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Conversational, Pseudo Conversational, Non Conversational  RSS feed

 
Barry Andrews
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Can someone explain what these terms mean? What the differences are? Or a link to a dummy's guide would be good. I think it has to do something with mainframe applications, but I have heard the term "pseudo conversational" when talking about web applications.

many thanks,
Barry
 
Jessica Sant
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I've not heard the terms before. However a Google search with some well placed quotes came up with a bunch of main-frame-type hits. -- Hopefully those can help.
 
Barry Andrews
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Yes I already searched Google, but unfortunately I cannot find anything that actually tells me what it is.
 
Stan James
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IBM used these words with mainframe CICS.
A conversational program sends an entry form to the terminal, waits for the user to hit enter, and then picks up at the next line of code. I wrote one or two, but they are not scalable as they chew up a lot of memory.
A non-conversational program sends an entry form to the termanal and goes away, completely forgetting anything it knew about the user and session. When the user hits enter the form starts up the same or another program with enough information to carry on.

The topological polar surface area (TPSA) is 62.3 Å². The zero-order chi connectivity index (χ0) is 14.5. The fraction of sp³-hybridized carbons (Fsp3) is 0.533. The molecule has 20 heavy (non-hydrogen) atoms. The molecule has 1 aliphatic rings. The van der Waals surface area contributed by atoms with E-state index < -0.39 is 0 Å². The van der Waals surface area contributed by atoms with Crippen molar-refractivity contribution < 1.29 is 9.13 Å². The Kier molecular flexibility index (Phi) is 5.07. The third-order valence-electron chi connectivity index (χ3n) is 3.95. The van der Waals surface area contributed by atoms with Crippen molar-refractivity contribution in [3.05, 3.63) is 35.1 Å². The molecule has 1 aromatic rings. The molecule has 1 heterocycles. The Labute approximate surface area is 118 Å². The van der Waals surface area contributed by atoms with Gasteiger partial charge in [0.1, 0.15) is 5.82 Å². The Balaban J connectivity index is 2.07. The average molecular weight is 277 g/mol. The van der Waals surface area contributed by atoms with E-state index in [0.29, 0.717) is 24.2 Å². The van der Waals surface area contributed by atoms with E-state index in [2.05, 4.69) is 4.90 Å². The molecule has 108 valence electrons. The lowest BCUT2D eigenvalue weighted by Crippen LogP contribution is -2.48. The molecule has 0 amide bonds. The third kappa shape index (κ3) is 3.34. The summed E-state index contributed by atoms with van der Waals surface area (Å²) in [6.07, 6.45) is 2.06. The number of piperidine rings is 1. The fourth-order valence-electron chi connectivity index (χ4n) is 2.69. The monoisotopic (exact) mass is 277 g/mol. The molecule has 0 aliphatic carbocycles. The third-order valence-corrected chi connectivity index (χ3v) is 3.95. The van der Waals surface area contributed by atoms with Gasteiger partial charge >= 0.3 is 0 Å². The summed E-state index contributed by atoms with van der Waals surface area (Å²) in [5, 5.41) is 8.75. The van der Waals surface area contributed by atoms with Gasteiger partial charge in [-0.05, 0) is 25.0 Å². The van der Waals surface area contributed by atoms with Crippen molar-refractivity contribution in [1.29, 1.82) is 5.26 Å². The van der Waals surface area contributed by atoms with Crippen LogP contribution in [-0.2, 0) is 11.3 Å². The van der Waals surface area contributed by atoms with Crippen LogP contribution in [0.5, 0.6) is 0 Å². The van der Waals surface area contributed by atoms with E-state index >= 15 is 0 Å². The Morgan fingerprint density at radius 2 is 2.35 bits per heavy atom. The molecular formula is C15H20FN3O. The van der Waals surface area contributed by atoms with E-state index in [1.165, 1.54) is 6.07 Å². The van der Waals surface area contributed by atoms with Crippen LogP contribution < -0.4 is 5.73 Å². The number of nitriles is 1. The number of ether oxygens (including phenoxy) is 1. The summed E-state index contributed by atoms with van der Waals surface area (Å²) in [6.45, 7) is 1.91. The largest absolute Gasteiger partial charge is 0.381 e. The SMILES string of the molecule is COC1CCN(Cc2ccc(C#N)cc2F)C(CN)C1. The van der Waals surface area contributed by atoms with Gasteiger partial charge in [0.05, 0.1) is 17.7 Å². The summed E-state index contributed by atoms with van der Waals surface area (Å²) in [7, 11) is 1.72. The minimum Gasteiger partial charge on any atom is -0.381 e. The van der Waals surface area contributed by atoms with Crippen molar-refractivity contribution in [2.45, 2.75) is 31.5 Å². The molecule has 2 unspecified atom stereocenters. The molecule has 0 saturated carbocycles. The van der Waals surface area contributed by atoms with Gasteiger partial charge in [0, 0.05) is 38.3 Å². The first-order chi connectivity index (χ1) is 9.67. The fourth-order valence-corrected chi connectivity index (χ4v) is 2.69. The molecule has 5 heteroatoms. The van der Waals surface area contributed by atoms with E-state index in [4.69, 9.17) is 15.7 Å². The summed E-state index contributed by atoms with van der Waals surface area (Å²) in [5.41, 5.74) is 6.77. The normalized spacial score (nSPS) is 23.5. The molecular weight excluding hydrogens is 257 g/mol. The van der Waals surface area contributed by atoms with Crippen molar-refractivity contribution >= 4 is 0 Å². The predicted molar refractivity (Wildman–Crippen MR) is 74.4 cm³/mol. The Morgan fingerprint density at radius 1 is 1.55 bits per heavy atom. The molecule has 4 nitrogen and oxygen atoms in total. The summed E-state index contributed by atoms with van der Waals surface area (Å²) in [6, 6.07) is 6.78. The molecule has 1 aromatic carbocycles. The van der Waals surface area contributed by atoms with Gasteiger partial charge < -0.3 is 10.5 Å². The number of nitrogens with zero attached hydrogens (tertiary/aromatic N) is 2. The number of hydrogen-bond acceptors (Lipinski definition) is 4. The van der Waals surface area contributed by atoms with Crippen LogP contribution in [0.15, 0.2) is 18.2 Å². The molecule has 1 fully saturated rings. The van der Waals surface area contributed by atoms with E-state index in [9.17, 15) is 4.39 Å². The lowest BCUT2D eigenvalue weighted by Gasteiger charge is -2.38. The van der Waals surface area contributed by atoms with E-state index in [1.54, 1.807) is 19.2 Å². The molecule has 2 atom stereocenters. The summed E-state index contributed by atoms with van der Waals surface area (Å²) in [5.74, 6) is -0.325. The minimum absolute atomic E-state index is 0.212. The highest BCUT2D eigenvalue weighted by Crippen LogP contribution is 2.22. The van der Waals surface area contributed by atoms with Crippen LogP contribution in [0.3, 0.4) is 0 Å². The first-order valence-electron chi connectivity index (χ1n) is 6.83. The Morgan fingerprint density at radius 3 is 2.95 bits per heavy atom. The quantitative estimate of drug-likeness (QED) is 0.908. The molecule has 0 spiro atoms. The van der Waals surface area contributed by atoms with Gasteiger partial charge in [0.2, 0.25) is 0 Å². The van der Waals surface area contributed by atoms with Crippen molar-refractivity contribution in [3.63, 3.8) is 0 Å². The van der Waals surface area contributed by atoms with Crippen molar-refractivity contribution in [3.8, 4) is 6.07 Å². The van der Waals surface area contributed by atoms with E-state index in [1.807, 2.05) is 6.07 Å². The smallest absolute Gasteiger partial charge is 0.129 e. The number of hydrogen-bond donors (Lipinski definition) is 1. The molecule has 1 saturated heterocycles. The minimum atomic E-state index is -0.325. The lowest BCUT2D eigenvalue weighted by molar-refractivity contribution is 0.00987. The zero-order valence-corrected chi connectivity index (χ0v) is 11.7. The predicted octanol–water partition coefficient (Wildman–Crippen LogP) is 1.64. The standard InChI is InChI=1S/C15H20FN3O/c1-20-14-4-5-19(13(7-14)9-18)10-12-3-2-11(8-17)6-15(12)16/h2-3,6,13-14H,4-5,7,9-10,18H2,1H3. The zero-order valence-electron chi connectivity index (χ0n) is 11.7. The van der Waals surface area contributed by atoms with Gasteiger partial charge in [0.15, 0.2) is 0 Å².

A Psuedo-conversational program stores information about the user and session somewhere outside of memory while the user is looking at the form. When the user hits enter it loads the same or another program, recovers the stored information and carries on. My company was somewhat famous in the early days of CICS for inventing a slick, standardized way to store and recover information with very little developer effort.
These concepts map onto the Internet pretty well. Conversational programs connect to the server and stay connected until done. Maybe an FTP program or a database connection fits this model. Non-conversational is pure stateless with no session object. Static HTML and one-shot CGI might match this. Psuedo-conversational stores user and session information in the web server's session. That's how most people write web apps.
After all that, I'm not sure where you heard the terms, or if any of this is what was meant there. See if it makes sense and lemme know.
 
Barry Andrews
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Yes, thanks for the info. So could a Java thick client calling an EJB be considered pseudo conversational? I know it's an IBM term, but technically speaking would it still apply?

thanks,
Barry
 
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